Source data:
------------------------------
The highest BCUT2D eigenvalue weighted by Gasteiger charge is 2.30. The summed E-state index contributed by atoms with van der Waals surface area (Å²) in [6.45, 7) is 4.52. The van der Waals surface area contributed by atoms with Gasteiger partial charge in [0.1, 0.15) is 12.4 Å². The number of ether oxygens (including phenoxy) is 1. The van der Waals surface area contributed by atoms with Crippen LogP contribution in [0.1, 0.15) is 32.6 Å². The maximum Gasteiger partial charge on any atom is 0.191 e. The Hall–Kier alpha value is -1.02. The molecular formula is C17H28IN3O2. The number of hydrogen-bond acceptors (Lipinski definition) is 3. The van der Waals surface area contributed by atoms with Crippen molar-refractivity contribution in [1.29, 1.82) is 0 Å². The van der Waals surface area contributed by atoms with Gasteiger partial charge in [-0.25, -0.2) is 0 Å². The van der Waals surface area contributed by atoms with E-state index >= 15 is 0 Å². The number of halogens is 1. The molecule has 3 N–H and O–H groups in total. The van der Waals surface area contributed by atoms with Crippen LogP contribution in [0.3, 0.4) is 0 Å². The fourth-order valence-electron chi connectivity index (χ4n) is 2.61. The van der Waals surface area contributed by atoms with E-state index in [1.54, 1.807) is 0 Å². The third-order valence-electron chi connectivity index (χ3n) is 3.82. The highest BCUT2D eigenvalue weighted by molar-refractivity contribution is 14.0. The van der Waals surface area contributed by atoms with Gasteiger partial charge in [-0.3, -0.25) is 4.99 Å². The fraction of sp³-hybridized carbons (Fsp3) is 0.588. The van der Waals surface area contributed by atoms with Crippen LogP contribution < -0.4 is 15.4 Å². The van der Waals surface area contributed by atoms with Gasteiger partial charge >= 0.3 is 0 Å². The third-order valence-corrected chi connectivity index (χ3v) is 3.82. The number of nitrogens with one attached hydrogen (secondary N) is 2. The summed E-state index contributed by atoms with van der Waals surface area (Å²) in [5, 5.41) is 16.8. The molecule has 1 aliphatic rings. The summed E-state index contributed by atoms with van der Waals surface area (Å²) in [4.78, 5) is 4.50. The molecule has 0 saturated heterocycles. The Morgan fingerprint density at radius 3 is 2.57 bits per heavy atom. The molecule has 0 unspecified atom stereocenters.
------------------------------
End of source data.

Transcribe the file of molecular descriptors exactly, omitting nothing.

The highest BCUT2D eigenvalue weighted by Gasteiger charge is 2.30. The summed E-state index contributed by atoms with van der Waals surface area (Å²) in [6.45, 7) is 4.52. The van der Waals surface area contributed by atoms with Gasteiger partial charge in [0.1, 0.15) is 12.4 Å². The number of ether oxygens (including phenoxy) is 1. The van der Waals surface area contributed by atoms with Crippen LogP contribution in [0.1, 0.15) is 32.6 Å². The maximum Gasteiger partial charge on any atom is 0.191 e. The Hall–Kier alpha value is -1.02. The molecular formula is C17H28IN3O2. The number of hydrogen-bond acceptors (Lipinski definition) is 3. The van der Waals surface area contributed by atoms with Crippen molar-refractivity contribution in [1.29, 1.82) is 0 Å². The van der Waals surface area contributed by atoms with Gasteiger partial charge in [-0.25, -0.2) is 0 Å². The van der Waals surface area contributed by atoms with E-state index >= 15 is 0 Å². The number of halogens is 1. The molecule has 3 N–H and O–H groups in total. The van der Waals surface area contributed by atoms with Crippen LogP contribution in [0.3, 0.4) is 0 Å². The fourth-order valence-electron chi connectivity index (χ4n) is 2.61. The van der Waals surface area contributed by atoms with E-state index in [1.54, 1.807) is 0 Å². The third-order valence-electron chi connectivity index (χ3n) is 3.82. The highest BCUT2D eigenvalue weighted by molar-refractivity contribution is 14.0. The van der Waals surface area contributed by atoms with Gasteiger partial charge in [-0.3, -0.25) is 4.99 Å². The fraction of sp³-hybridized carbons (Fsp3) is 0.588. The van der Waals surface area contributed by atoms with Crippen LogP contribution < -0.4 is 15.4 Å². The van der Waals surface area contributed by atoms with Gasteiger partial charge >= 0.3 is 0 Å². The third-order valence-corrected chi connectivity index (χ3v) is 3.82. The number of nitrogens with one attached hydrogen (secondary N) is 2. The summed E-state index contributed by atoms with van der Waals surface area (Å²) in [5, 5.41) is 16.8. The molecule has 1 aliphatic rings. The summed E-state index contributed by atoms with van der Waals surface area (Å²) in [4.78, 5) is 4.50. The molecule has 0 saturated heterocycles. The Morgan fingerprint density at radius 3 is 2.57 bits per heavy atom. The molecule has 0 unspecified atom stereocenters.